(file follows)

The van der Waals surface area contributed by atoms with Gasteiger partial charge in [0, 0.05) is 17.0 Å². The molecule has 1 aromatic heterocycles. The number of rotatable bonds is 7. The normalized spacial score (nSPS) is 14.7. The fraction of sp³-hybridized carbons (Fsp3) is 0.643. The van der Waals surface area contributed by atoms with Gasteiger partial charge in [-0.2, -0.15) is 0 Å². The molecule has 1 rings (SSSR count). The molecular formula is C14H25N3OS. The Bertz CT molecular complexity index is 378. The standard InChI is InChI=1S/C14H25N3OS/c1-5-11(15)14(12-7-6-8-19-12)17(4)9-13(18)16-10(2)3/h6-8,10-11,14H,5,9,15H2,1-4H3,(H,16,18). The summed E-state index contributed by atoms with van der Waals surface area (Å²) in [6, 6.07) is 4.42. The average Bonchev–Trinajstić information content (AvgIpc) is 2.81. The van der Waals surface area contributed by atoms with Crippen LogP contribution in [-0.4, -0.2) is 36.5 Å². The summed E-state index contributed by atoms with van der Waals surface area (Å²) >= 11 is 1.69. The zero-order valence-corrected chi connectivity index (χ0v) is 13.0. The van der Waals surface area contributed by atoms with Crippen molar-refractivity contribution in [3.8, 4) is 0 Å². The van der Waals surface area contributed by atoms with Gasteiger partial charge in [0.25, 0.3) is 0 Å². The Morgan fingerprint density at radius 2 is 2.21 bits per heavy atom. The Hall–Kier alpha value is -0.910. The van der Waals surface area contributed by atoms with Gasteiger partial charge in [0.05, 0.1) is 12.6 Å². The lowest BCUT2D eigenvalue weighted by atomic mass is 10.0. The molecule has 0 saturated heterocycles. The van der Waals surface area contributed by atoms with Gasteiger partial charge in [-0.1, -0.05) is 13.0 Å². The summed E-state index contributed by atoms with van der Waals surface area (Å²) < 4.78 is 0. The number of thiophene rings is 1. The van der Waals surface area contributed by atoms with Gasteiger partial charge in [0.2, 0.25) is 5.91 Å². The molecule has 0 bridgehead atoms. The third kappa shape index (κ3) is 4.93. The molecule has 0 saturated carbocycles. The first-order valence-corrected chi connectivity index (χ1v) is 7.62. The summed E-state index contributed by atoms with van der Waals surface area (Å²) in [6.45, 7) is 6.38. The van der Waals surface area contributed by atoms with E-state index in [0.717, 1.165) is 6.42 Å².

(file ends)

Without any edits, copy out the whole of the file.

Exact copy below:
The van der Waals surface area contributed by atoms with Gasteiger partial charge in [0, 0.05) is 17.0 Å². The molecule has 1 aromatic heterocycles. The number of rotatable bonds is 7. The normalized spacial score (nSPS) is 14.7. The fraction of sp³-hybridized carbons (Fsp3) is 0.643. The van der Waals surface area contributed by atoms with Gasteiger partial charge in [-0.2, -0.15) is 0 Å². The molecule has 1 rings (SSSR count). The molecular formula is C14H25N3OS. The Bertz CT molecular complexity index is 378. The standard InChI is InChI=1S/C14H25N3OS/c1-5-11(15)14(12-7-6-8-19-12)17(4)9-13(18)16-10(2)3/h6-8,10-11,14H,5,9,15H2,1-4H3,(H,16,18). The summed E-state index contributed by atoms with van der Waals surface area (Å²) in [6, 6.07) is 4.42. The average Bonchev–Trinajstić information content (AvgIpc) is 2.81. The van der Waals surface area contributed by atoms with Crippen LogP contribution in [-0.4, -0.2) is 36.5 Å². The summed E-state index contributed by atoms with van der Waals surface area (Å²) >= 11 is 1.69. The zero-order valence-corrected chi connectivity index (χ0v) is 13.0. The van der Waals surface area contributed by atoms with Crippen molar-refractivity contribution in [3.8, 4) is 0 Å². The van der Waals surface area contributed by atoms with Gasteiger partial charge in [0.25, 0.3) is 0 Å². The Morgan fingerprint density at radius 2 is 2.21 bits per heavy atom. The Hall–Kier alpha value is -0.910. The van der Waals surface area contributed by atoms with Gasteiger partial charge in [0.05, 0.1) is 12.6 Å². The lowest BCUT2D eigenvalue weighted by atomic mass is 10.0. The molecule has 0 saturated heterocycles. The van der Waals surface area contributed by atoms with Gasteiger partial charge in [-0.1, -0.05) is 13.0 Å². The summed E-state index contributed by atoms with van der Waals surface area (Å²) < 4.78 is 0. The number of thiophene rings is 1. The van der Waals surface area contributed by atoms with Gasteiger partial charge in [0.2, 0.25) is 5.91 Å². The molecule has 0 bridgehead atoms. The third kappa shape index (κ3) is 4.93. The molecule has 0 saturated carbocycles. The first-order valence-corrected chi connectivity index (χ1v) is 7.62. The summed E-state index contributed by atoms with van der Waals surface area (Å²) in [6.45, 7) is 6.38. The van der Waals surface area contributed by atoms with E-state index in [0.717, 1.165) is 6.42 Å².